Davalois Fearon is a critically acclaimed choreographer, dancer, and educator. Her work is driven by an aim to confront complex social problems and compel a profound contemplation of these issues by audiences – whether in renowned New York City venues such as the Joyce Theater or Metropolitan Museum of Art or academic venues from New York to Florida. She has explored a wide range of social crises and challenges, from water rights to white supremacy, often coupling performances with awareness-raising events that broaden the impact and sustainability of her work.
Born in Jamaica and raised in the Bronx, Fearon draws deeply on her experience as an immigrant, which has shaped her distinctive approach to dance-making and her unique movement vocabulary. This manifests in choreography that is said to reflect a “tenacious virtuosity.” Her artistic lineage also extends from a 12-year career (2005–2017) with the Stephen Petronio Company, where she was a favorite of Petronio audiences for her bold performances. Fearon has received numerous prestigious grants and awards, including a MAP Fund Grant and a 2017 Bessie Award for her performance in “the skeleton architecture, or the future of our worlds” ensemble. She was also recognized among “7 Up-and-Coming Black Dance Artists Who Should Be On Your Radar” by Dance Magazine in 2018 and, more recently, was a 2021-22 Jerome Hill Artist Fellow finalist. Fearon has been featured in publications such as The New York Times and Ntozake Shange’s Dance we Do: A Poet Explores Black Dance and the film If the Dancer Dances. In addition, she has been invited to participate in various panels, including the 2021 DanceNYC Symposium and the International Association of Blacks in Dance 30th Anniversary.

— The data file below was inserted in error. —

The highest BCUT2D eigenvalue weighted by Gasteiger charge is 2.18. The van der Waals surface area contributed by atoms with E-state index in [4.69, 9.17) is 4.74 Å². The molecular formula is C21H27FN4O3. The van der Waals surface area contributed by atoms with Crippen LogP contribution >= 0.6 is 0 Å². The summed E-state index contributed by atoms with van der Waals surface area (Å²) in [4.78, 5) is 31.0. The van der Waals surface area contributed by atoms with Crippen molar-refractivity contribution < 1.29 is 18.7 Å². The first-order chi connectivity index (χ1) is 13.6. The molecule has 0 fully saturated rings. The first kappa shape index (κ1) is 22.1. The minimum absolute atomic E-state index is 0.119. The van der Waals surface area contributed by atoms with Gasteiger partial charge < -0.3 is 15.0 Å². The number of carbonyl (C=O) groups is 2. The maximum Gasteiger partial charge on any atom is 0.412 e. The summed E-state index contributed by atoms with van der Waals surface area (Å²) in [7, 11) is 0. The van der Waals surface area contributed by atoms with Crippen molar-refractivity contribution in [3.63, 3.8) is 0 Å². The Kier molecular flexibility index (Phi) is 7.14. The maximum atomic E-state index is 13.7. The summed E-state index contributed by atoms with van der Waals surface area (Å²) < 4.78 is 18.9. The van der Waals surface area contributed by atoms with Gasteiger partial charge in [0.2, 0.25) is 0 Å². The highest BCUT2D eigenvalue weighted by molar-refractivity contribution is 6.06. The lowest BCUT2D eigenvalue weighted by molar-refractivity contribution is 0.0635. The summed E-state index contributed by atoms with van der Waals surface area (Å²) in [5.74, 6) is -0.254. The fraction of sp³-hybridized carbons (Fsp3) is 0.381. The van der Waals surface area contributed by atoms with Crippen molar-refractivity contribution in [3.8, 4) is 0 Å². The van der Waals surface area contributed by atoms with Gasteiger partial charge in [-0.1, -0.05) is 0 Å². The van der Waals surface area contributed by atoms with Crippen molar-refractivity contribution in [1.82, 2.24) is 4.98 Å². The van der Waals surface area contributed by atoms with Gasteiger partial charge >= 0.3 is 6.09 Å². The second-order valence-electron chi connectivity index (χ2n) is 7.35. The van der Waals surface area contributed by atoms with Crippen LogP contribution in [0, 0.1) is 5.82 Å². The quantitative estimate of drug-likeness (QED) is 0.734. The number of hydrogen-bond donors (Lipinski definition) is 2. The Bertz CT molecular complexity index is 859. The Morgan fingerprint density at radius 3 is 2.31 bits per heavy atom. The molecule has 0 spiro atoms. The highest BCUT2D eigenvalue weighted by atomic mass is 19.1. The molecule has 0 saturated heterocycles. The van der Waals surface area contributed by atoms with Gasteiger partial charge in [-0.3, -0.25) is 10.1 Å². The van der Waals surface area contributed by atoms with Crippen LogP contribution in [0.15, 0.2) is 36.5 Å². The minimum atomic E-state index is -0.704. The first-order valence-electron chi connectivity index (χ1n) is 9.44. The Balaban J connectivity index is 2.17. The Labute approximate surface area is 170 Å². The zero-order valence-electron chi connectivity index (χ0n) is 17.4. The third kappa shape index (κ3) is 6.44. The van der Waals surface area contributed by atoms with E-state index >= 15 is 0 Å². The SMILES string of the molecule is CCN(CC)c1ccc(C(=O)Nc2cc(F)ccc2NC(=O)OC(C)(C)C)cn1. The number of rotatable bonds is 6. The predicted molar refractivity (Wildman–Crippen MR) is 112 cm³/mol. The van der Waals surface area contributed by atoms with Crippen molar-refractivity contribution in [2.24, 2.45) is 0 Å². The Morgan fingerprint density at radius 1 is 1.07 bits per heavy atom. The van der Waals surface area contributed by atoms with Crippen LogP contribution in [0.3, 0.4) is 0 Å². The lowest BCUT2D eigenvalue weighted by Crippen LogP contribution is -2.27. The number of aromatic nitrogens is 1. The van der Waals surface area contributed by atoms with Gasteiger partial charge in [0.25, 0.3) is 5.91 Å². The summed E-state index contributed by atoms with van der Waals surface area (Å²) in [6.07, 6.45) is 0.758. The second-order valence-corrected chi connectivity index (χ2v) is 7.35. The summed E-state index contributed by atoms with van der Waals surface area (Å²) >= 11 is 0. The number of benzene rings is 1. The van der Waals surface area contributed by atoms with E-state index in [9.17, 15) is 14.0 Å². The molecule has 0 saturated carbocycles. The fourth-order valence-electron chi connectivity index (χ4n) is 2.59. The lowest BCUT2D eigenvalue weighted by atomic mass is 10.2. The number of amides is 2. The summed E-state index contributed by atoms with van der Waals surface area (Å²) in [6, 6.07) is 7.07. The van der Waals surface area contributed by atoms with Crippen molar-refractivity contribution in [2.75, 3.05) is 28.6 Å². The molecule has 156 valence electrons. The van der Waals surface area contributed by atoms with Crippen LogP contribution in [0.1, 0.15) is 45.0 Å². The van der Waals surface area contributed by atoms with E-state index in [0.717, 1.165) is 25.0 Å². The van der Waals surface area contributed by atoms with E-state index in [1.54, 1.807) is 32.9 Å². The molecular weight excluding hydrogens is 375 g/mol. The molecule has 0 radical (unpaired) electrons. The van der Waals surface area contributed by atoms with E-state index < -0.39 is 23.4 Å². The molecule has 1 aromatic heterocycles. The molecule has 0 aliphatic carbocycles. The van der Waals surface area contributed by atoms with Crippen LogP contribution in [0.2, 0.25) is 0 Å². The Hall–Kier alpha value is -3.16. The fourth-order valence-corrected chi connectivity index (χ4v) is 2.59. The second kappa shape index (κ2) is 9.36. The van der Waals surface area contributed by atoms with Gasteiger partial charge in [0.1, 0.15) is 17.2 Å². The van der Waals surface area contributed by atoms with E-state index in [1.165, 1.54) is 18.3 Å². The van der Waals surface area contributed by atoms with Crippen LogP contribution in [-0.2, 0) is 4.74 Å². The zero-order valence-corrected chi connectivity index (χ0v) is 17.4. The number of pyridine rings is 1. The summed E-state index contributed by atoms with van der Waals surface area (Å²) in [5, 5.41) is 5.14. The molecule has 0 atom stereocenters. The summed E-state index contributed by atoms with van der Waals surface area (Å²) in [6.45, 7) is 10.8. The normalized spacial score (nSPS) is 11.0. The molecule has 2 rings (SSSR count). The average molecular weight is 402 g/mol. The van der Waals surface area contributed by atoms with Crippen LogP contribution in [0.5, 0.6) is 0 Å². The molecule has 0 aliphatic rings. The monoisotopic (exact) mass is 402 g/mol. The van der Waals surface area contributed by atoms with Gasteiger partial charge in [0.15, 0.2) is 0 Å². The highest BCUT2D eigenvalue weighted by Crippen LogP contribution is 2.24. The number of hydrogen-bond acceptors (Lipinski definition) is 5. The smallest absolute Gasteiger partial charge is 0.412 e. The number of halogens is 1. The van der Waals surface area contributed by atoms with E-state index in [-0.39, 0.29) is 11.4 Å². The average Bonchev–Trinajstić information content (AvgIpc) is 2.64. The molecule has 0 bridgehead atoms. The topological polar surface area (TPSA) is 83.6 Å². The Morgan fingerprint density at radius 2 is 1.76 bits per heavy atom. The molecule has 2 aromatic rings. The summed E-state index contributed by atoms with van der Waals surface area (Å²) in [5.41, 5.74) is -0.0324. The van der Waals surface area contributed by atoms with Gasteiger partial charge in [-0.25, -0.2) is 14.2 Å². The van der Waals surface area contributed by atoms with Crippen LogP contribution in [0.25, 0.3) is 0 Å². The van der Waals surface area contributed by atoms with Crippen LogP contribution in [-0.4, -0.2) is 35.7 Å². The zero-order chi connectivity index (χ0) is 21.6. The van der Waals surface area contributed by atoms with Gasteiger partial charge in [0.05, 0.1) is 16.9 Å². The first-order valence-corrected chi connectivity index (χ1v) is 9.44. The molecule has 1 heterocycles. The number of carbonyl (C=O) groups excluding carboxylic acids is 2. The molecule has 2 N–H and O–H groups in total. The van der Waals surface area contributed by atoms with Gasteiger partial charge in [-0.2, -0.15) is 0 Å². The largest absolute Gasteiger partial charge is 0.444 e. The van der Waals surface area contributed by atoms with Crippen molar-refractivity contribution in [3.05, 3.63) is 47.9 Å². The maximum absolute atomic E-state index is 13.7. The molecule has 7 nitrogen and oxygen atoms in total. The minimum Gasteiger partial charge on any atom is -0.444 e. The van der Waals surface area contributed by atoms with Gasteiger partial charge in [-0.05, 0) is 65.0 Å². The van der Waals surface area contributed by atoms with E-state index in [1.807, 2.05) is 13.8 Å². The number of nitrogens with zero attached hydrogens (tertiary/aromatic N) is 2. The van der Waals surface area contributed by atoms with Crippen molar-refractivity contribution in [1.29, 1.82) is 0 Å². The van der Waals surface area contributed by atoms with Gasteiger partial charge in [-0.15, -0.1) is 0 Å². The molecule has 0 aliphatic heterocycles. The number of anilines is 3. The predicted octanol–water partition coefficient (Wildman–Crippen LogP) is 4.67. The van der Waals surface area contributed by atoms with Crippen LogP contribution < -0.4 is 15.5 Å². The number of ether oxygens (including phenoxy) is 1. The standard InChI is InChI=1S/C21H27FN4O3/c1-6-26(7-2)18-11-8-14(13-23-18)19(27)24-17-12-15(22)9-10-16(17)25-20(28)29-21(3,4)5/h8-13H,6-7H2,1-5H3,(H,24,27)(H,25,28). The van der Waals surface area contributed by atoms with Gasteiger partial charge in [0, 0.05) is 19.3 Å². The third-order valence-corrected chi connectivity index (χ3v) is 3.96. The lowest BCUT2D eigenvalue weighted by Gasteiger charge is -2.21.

In 2016, Fearon founded the Davalois Fearon Dance Company to push artistic and social boundaries and cultivate the next generation of dance artists. Her work often highlights structures of inequities that affect people of African descent. When the global COVID-19 pandemic amplified such inequality in 2020, Fearon launched the Davalois Fearon Dance Virtual Theatre. The DFD Virtual Theatre is an online platform for new and work-in-progress performances commissioned by rising choreographers. It represents a space where social, educational, and cultural initiatives can be introduced and classes and workshops hosted. It also serves as an archive for the work of the DFD Company, and DFD’s Time to Talk Initiative is now on the Virtual Theater platform, offering resources to help people take immediate and long-term action to combat structural racism. In the newest phase of this initiative, Time to Talk with Davalois Fearon, Fearon speaks with guests on issues of race to highlight structural racism within dance, academia, and society at large, using both art and informed discourse to educate about the scope and harm of racial disparities.
Fearon recently unveiled the DFD Commissioning Initiative, providing developing dancers and choreographers an onramp through the DFD Virtual Theater. This reflects the mission of DFD to cultivate the next generation of artists, offering not only a forum to share and premiere their work but granting each commissioned artist a stipend, mentorship from Fearon, and administrative and production support. Fearon herself is a commissioned artist – completing works for the Bronx Museum of the Arts, Harlem Stage, and Barnard College, among others – and is currently working on commissions for the Stephen Petronio Company and Carnegie Hall.